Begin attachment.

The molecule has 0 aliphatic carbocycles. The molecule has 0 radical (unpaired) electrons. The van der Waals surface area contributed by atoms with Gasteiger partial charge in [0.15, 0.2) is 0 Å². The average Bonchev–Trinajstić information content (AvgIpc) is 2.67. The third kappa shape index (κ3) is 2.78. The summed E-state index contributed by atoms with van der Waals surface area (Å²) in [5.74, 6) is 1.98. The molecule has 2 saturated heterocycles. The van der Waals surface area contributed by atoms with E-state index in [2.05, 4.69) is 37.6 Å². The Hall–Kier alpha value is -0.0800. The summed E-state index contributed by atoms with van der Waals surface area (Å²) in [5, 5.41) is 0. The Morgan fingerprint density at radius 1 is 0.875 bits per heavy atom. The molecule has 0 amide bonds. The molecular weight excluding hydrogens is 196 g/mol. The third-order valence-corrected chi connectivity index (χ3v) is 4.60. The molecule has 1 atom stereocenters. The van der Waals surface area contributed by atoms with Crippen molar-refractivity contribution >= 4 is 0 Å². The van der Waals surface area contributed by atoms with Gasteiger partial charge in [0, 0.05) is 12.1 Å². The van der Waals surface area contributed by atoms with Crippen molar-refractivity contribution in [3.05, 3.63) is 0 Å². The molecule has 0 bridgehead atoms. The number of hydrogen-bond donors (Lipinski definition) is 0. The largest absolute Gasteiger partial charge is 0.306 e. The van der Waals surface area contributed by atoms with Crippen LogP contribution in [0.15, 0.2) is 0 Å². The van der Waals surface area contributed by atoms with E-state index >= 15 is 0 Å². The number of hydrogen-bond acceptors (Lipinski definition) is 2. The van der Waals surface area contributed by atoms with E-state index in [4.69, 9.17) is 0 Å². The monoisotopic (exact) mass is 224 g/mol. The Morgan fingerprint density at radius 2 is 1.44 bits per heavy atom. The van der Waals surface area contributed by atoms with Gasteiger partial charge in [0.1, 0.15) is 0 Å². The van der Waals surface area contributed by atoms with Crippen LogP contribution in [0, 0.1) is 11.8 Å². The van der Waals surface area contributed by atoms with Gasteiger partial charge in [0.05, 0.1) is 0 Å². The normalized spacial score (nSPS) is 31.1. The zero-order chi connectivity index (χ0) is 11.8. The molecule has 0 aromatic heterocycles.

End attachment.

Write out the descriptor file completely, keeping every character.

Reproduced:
The molecule has 0 aliphatic carbocycles. The molecule has 0 radical (unpaired) electrons. The van der Waals surface area contributed by atoms with Gasteiger partial charge in [0.15, 0.2) is 0 Å². The average Bonchev–Trinajstić information content (AvgIpc) is 2.67. The third kappa shape index (κ3) is 2.78. The summed E-state index contributed by atoms with van der Waals surface area (Å²) in [5.74, 6) is 1.98. The molecule has 2 saturated heterocycles. The van der Waals surface area contributed by atoms with E-state index in [2.05, 4.69) is 37.6 Å². The Hall–Kier alpha value is -0.0800. The summed E-state index contributed by atoms with van der Waals surface area (Å²) in [5, 5.41) is 0. The Morgan fingerprint density at radius 1 is 0.875 bits per heavy atom. The molecule has 0 amide bonds. The molecular weight excluding hydrogens is 196 g/mol. The third-order valence-corrected chi connectivity index (χ3v) is 4.60. The molecule has 1 atom stereocenters. The van der Waals surface area contributed by atoms with Crippen molar-refractivity contribution >= 4 is 0 Å². The van der Waals surface area contributed by atoms with Gasteiger partial charge in [0, 0.05) is 12.1 Å². The van der Waals surface area contributed by atoms with Crippen molar-refractivity contribution in [3.05, 3.63) is 0 Å². The molecule has 0 bridgehead atoms. The number of hydrogen-bond donors (Lipinski definition) is 0. The largest absolute Gasteiger partial charge is 0.306 e. The van der Waals surface area contributed by atoms with Crippen LogP contribution in [0.15, 0.2) is 0 Å². The van der Waals surface area contributed by atoms with E-state index >= 15 is 0 Å². The number of hydrogen-bond acceptors (Lipinski definition) is 2. The van der Waals surface area contributed by atoms with E-state index in [4.69, 9.17) is 0 Å². The monoisotopic (exact) mass is 224 g/mol. The Morgan fingerprint density at radius 2 is 1.44 bits per heavy atom. The van der Waals surface area contributed by atoms with Gasteiger partial charge in [0.1, 0.15) is 0 Å². The van der Waals surface area contributed by atoms with Crippen LogP contribution in [0, 0.1) is 11.8 Å². The van der Waals surface area contributed by atoms with Gasteiger partial charge in [0.05, 0.1) is 0 Å². The normalized spacial score (nSPS) is 31.1. The zero-order chi connectivity index (χ0) is 11.8. The molecule has 0 aromatic heterocycles.